Very similar to the Classic Voyage, there are longer voyages leaving from Ushuaia which envelope more than just wildlife and spectacular views. This voyage embraces the history and knowledge of the early explorers who first arrived to the Antarctic Peninsula. Unlike the classic voyage, the first stop on this trip is the Falkland Islands, where visitors have the chance to explore the world’s most isolated capital city of Port Stanley. Many penguins, birds, and sea creatures can be seen around this area. After leaving this area, South Georgia is next on the list. South Georgia is a completely uninhabited island and boasts some of the most spectacular wildlife in the world. Depending on the trip, a stop may be made at the South Orkney Islands before heading on to the South Shetland Islands, the Antarctic Peninsula, and back to the entry point through the Drake Passage.


3. The Weddell Sea Voyage

Leaves From: Ushuaia

Duration: 12 days

Route: Ushuaia, Drake Passage, Antarctic Sound, Weddell Sea, Antarctica Peninsula, South Shetland Islands, Drake Passage, Ushuaia


Not many people travel to Antarctica via the Weddell Sea. This is considered to be incredibly wild compared to the already wild region of Antarctica. The seas here are home to the stunning emperor penguins as well as some utterly breathtaking icebergs. While many of the other boats head to the western side to cross to Antarctica, this voyage takes visitors to the eastern seas, where there is arguably more wilderness and way less visitors each season.

Since this area of the world is so untouched, it is possible to see many spectacular animals including penguins and seals of many different types, sea birds, whales, and much more sea life. This voyage heads through the Antarctic Sound until it reaches the Weddell Sea where there are many humpback and killer whales. Heading on further into the Weddell Sea, there are many different types of penguins and plenty of varieties of seals. The trip continues on to the Antarctica Peninsula where many of the activities are similar to the classic and longer voyages that head through the Drake Passage and make stops at the South Shetland Islands.

This voyage allows visitors to partake in many activities once they reach the Antarctica Peninsula including skiing, diving, and other incredible activities. As usual, this trip will also generally make a stop at a research center. The draw to this trip is that the route is less visited, meaning that the natural scenery and wildlife is quite untouched and is currently thriving. This trip is also shorter than some of the other trips leaving from the southern port of Ushuaia in Argentina.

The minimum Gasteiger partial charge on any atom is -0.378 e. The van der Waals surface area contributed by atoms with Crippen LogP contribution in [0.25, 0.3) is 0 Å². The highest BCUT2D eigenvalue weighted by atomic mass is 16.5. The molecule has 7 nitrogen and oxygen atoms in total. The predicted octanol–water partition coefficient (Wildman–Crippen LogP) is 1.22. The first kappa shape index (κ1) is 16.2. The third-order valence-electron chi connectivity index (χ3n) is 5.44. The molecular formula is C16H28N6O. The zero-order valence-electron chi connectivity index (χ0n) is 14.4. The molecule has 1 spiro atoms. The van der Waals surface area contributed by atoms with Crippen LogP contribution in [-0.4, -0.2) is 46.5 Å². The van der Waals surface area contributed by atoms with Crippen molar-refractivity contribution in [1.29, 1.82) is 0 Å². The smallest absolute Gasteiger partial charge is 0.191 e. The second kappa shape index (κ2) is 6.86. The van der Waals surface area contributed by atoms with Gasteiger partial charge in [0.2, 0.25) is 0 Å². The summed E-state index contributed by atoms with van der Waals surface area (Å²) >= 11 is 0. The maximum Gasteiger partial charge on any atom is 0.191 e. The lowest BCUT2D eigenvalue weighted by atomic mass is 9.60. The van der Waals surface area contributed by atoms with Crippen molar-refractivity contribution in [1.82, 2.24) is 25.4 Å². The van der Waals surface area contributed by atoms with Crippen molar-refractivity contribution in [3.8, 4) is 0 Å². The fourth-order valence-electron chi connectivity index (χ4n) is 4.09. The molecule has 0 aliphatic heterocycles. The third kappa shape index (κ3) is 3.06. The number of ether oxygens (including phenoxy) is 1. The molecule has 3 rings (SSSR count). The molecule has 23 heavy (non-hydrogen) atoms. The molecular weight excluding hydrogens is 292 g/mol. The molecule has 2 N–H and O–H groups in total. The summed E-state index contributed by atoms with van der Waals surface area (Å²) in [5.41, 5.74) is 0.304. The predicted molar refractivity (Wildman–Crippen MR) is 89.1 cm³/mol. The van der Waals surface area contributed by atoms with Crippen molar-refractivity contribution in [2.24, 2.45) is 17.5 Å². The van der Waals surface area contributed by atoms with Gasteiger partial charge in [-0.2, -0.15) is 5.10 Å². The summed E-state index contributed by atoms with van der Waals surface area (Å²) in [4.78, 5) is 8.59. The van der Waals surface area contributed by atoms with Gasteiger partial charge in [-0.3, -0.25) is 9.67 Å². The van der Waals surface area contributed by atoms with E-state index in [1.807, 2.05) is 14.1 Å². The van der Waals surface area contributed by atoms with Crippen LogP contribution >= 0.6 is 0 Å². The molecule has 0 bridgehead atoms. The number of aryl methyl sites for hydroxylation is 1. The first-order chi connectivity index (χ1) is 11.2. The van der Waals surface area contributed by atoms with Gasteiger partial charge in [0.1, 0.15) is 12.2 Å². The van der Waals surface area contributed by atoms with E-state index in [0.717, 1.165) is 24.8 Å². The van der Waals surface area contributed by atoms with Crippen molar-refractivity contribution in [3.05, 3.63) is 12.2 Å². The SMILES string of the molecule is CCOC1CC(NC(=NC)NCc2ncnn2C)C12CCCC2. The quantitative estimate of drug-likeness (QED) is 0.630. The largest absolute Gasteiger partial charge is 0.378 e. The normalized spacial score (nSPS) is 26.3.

4. From Chile


Leaves From: Punta Arenas

Duration: 1 – 8 days

Route: Punta Arenas – Antarctica Peninsula


Punta Arenas is one of the most southernly cities in Chile and offers visitors the chance to head to the South Pole and see the Union Glacier Camp, which is the only privately operated camp located on Antarctica. The draw to flying and missing the sailing trip and islands on the way from nearby Ushuaia is that this camp is located near to the highest point in Antarctica known as Mount Vinson. Landing on a natural ice runway is alone an incredible experience, however guests can spend a few hours partaking in activities like skiing, skating, hiking, climbing, and exploring.


5. From South Africa

Cape Town. Source: Mikato


Leaves From: Cape Town

Duration: 1 – 8 days

Route: Cape Town – Antarctica Peninsula


Much like the tour operator in Chile, there is one company who have flights leaving from Cape Town in South Africa. This tour operator is called White Desert and they fly to Queen Maud Land where you can fly on to the South Pole and visit the Amundsen-Scott Research center. Although you aren’t able to sail to many of the islands on the way, not many people can say they have visited this region of Antarctica. If you don’t have much time and really want to visit the region of Antarctica, this is often a great way to accomplish your dreams as it is quick and efficient.


6. From New Zealand

Bluff, NZ. Source: Southland Attractions


Leaves From: Bluff (South Island)

Duration: 30 days

Route: Bluff, The Snares, Auckland Islands, Macquarie Island, Antarctica (in the Ross Sea), Campbell Island, Bluff


Arriving to Antarctica from New Zealand is quite rare as only a few boats head to the region each year. If you are lucky enough to head on this adventure, you will see a part of Antarctica that not many people get to see. The Roses Sea region is known as “the Gateway to the South Pole” and has an incredible history. Leaving from the South Island, the voyage takes around one month give or take a few days depending on the weather and the conditions. In this region of the world, the sea, winds, and currents are a lot stronger and the trek can be very hard.

Since this voyage spends many days on the seas at a time, there are a few stops at beautiful islands along the way. Many trips stop at the Snares Islands, Macquarie Island, Campbell Island, and the Auckland Islands. On these islands, there are many penguins, seals, and whales. Once the boat reaches Antarctica, much like the other tours there may be a stop at a research facility. What makes the visit via the Ross Sea magical is the fact that two great explorers, Shackleton and Scott, first entered Antarctica via this route. Both of their huts still stand to this day and can be observed. This journey is unlike any other due to its duration, incredible scenery, and first glimpse of Antarctica.

Born and raised in Spain, Eva graduated from University College London with a degree in Modern Languages. She spent most of her twenties travelling around the world and freelancing as a translator before switching to online marketing and beginning a series of entrepreneurial ventures. She is passionate about languages, travel, healthy lifestyle, personal development and inspiring others to achieve their maximum potential.